The end of pregnancy drags on and on. Every day can feel like a month when you are waiting for your baby's arrival. Many women have concerns about being overdue or even going to 40 weeks of pregnancy. Doctors will sometimes induce a woman at 39 weeks if it seems that the baby is big enough. Induction is not without risk, however. Any mother considering an induction needs to arm herself with all the information she can about the risks, process and possible outcomes of an induction at 39 weeks before convincing the doctor that it is a good choice for her and her baby.
- Skill level:
- Moderately Easy
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Things you need
- Bishop's score
- Medical history of previous labours
Research the facts before asking to be induced. It is important to know the risks associated with an induction, such as a higher chance of needing a C-section. Learn about the Bishop's score. This score relates to how favourable your cervix is to induction (see resources). You do not want to tell your doctor that you would like to be induced if you have an unfavourable cervix. Your induction could fail and end in an emergency C-section, which is much harder to deal with and also costs more than a vaginal birth.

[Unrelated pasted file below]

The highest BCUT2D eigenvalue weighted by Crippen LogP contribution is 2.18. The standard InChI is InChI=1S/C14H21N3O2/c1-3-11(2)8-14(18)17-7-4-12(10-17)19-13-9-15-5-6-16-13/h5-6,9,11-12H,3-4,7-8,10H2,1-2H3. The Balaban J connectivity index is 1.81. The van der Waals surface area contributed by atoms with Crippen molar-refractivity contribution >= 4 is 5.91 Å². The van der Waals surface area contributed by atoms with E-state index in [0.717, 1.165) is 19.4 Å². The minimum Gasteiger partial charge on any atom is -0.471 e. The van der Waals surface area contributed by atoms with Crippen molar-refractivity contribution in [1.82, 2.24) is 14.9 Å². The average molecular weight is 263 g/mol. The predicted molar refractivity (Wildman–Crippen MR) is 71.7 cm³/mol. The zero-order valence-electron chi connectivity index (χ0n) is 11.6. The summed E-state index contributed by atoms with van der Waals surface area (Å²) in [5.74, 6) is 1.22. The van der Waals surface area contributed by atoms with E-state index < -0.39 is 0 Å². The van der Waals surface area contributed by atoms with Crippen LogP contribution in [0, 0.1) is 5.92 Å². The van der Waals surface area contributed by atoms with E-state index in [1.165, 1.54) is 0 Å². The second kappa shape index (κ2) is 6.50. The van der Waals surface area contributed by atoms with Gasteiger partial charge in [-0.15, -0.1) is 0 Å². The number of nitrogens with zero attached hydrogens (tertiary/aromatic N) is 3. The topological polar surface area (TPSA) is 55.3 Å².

Prepare a list of reasons why you believe an induction is the best choice. Doctors will take you more seriously if you are prepared and educated on the topic. Some good reasons to be induced at 39 weeks include: large babies in past pregnancies; very fast labours in the past; a favourable Bishop score, and damage to the SI joint during past labours and deliveries. If you were induced in a previous birth and it went very smoothly, you have a better chance of having a good experience with a repeat induction. If you are a first time mother, your doctor will not likely agree to an induction unless you become sick or have a family history of very large babies or difficult births. Reasons such as "my mother is in town and will be gone next week" are not good enough. Never put your baby and yourself at risk for an induction for social reasons.
Talk to your doctor. Tell him you are concerned about going all the way to 40 weeks or longer. Give him all your reasons. Discuss your current Bishop's score (which may have changed since the previous appointment). Remind him of any past pregnancies and which medications were given to induce labour and how your body responded to them. Tell him that you understand the risks but that you really believe the benefits outweigh the risks and you believe being induced is the best choice for you.
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